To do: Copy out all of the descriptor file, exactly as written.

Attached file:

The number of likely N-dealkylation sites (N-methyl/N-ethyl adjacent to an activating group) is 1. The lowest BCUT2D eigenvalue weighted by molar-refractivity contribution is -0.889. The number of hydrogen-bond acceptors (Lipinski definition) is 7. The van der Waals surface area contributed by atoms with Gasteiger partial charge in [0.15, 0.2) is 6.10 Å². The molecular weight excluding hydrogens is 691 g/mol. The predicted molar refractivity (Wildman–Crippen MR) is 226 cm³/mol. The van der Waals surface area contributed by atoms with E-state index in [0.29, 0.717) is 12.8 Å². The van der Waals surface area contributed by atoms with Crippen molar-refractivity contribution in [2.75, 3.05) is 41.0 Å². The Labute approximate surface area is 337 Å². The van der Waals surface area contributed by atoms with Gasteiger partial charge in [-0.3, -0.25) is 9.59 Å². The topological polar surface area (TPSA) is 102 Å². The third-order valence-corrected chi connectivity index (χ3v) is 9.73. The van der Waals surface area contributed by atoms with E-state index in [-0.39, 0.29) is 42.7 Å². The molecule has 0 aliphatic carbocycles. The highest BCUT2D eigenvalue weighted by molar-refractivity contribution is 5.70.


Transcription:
The number of likely N-dealkylation sites (N-methyl/N-ethyl adjacent to an activating group) is 1. The lowest BCUT2D eigenvalue weighted by molar-refractivity contribution is -0.889. The number of hydrogen-bond acceptors (Lipinski definition) is 7. The van der Waals surface area contributed by atoms with Gasteiger partial charge in [0.15, 0.2) is 6.10 Å². The molecular weight excluding hydrogens is 691 g/mol. The predicted molar refractivity (Wildman–Crippen MR) is 226 cm³/mol. The van der Waals surface area contributed by atoms with E-state index in [0.29, 0.717) is 12.8 Å². The van der Waals surface area contributed by atoms with Crippen molar-refractivity contribution in [2.75, 3.05) is 41.0 Å². The Labute approximate surface area is 337 Å². The van der Waals surface area contributed by atoms with Gasteiger partial charge in [-0.3, -0.25) is 9.59 Å². The topological polar surface area (TPSA) is 102 Å². The third-order valence-corrected chi connectivity index (χ3v) is 9.73. The van der Waals surface area contributed by atoms with E-state index in [-0.39, 0.29) is 42.7 Å². The molecule has 0 aliphatic carbocycles. The highest BCUT2D eigenvalue weighted by molar-refractivity contribution is 5.70.